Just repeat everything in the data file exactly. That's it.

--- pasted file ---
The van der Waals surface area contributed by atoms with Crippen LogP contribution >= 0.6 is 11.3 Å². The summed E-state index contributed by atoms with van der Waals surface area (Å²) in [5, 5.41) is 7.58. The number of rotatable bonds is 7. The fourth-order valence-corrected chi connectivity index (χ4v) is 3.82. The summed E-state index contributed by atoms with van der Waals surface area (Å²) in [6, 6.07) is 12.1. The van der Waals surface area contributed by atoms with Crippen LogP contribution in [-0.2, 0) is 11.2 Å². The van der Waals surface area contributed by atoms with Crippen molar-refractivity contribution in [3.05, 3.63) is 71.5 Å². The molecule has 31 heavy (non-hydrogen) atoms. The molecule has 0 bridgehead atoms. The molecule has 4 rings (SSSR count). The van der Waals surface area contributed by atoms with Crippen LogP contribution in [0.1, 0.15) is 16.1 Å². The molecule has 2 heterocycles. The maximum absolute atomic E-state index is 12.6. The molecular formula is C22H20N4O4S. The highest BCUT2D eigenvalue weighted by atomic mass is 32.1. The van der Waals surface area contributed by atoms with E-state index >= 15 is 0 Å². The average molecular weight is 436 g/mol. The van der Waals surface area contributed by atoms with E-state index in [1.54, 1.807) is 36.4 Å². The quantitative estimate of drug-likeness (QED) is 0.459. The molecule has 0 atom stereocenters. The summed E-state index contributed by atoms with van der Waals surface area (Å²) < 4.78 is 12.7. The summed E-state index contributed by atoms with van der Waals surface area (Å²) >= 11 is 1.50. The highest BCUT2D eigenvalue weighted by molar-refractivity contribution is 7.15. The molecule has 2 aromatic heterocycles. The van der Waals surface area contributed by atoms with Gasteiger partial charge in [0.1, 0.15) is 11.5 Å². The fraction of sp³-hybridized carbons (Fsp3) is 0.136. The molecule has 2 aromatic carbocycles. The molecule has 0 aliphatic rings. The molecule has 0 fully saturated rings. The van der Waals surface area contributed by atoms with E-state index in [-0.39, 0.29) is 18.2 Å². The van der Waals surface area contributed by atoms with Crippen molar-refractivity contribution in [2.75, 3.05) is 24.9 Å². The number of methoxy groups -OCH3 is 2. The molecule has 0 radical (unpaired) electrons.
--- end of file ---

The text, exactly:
The van der Waals surface area contributed by atoms with Crippen LogP contribution >= 0.6 is 11.3 Å². The summed E-state index contributed by atoms with van der Waals surface area (Å²) in [5, 5.41) is 7.58. The number of rotatable bonds is 7. The fourth-order valence-corrected chi connectivity index (χ4v) is 3.82. The summed E-state index contributed by atoms with van der Waals surface area (Å²) in [6, 6.07) is 12.1. The van der Waals surface area contributed by atoms with Crippen LogP contribution in [-0.2, 0) is 11.2 Å². The van der Waals surface area contributed by atoms with Crippen molar-refractivity contribution in [3.05, 3.63) is 71.5 Å². The molecule has 31 heavy (non-hydrogen) atoms. The molecule has 0 bridgehead atoms. The molecule has 4 rings (SSSR count). The van der Waals surface area contributed by atoms with Crippen LogP contribution in [0.1, 0.15) is 16.1 Å². The molecule has 2 heterocycles. The maximum absolute atomic E-state index is 12.6. The molecular formula is C22H20N4O4S. The highest BCUT2D eigenvalue weighted by atomic mass is 32.1. The van der Waals surface area contributed by atoms with E-state index >= 15 is 0 Å². The average molecular weight is 436 g/mol. The van der Waals surface area contributed by atoms with E-state index in [1.54, 1.807) is 36.4 Å². The quantitative estimate of drug-likeness (QED) is 0.459. The molecule has 0 atom stereocenters. The summed E-state index contributed by atoms with van der Waals surface area (Å²) < 4.78 is 12.7. The summed E-state index contributed by atoms with van der Waals surface area (Å²) >= 11 is 1.50. The highest BCUT2D eigenvalue weighted by molar-refractivity contribution is 7.15. The molecule has 2 aromatic heterocycles. The van der Waals surface area contributed by atoms with Gasteiger partial charge in [0.1, 0.15) is 11.5 Å². The fraction of sp³-hybridized carbons (Fsp3) is 0.136. The molecule has 2 aromatic carbocycles. The molecule has 0 aliphatic rings. The molecule has 0 fully saturated rings. The van der Waals surface area contributed by atoms with E-state index in [-0.39, 0.29) is 18.2 Å². The van der Waals surface area contributed by atoms with Crippen molar-refractivity contribution in [2.75, 3.05) is 24.9 Å². The number of methoxy groups -OCH3 is 2. The molecule has 0 radical (unpaired) electrons.